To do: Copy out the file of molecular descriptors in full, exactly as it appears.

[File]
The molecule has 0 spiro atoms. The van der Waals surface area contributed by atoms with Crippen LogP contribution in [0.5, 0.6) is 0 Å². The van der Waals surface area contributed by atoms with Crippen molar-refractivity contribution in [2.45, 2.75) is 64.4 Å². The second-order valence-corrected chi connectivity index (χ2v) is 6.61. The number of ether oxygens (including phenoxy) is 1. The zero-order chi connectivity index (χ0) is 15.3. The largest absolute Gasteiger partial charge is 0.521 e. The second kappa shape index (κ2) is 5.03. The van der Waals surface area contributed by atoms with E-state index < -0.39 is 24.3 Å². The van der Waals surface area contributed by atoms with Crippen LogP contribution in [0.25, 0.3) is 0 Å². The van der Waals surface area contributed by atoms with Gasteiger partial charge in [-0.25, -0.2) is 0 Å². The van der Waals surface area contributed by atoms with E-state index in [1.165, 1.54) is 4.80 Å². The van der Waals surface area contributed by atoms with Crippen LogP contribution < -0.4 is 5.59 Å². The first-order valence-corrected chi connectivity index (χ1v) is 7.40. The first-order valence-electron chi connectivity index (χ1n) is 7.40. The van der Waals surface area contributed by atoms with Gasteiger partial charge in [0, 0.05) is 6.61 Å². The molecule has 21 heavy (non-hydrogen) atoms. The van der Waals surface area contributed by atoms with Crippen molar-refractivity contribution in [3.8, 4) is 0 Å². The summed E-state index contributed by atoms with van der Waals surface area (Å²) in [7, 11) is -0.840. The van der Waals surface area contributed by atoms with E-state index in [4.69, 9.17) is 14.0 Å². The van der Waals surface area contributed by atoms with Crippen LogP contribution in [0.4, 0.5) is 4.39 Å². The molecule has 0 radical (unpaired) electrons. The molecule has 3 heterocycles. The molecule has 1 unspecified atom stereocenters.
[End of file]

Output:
The molecule has 0 spiro atoms. The van der Waals surface area contributed by atoms with Crippen LogP contribution in [0.5, 0.6) is 0 Å². The van der Waals surface area contributed by atoms with Crippen molar-refractivity contribution in [2.45, 2.75) is 64.4 Å². The second-order valence-corrected chi connectivity index (χ2v) is 6.61. The number of ether oxygens (including phenoxy) is 1. The zero-order chi connectivity index (χ0) is 15.3. The largest absolute Gasteiger partial charge is 0.521 e. The second kappa shape index (κ2) is 5.03. The van der Waals surface area contributed by atoms with E-state index < -0.39 is 24.3 Å². The van der Waals surface area contributed by atoms with Crippen LogP contribution in [0.25, 0.3) is 0 Å². The van der Waals surface area contributed by atoms with Gasteiger partial charge in [-0.25, -0.2) is 0 Å². The van der Waals surface area contributed by atoms with E-state index in [1.165, 1.54) is 4.80 Å². The van der Waals surface area contributed by atoms with Crippen LogP contribution < -0.4 is 5.59 Å². The first-order valence-corrected chi connectivity index (χ1v) is 7.40. The first-order valence-electron chi connectivity index (χ1n) is 7.40. The van der Waals surface area contributed by atoms with Gasteiger partial charge in [0, 0.05) is 6.61 Å². The molecule has 21 heavy (non-hydrogen) atoms. The van der Waals surface area contributed by atoms with Crippen molar-refractivity contribution in [3.8, 4) is 0 Å². The summed E-state index contributed by atoms with van der Waals surface area (Å²) in [7, 11) is -0.840. The van der Waals surface area contributed by atoms with E-state index in [4.69, 9.17) is 14.0 Å². The van der Waals surface area contributed by atoms with Crippen LogP contribution in [0.4, 0.5) is 4.39 Å². The molecule has 0 radical (unpaired) electrons. The molecule has 3 heterocycles. The molecule has 1 unspecified atom stereocenters.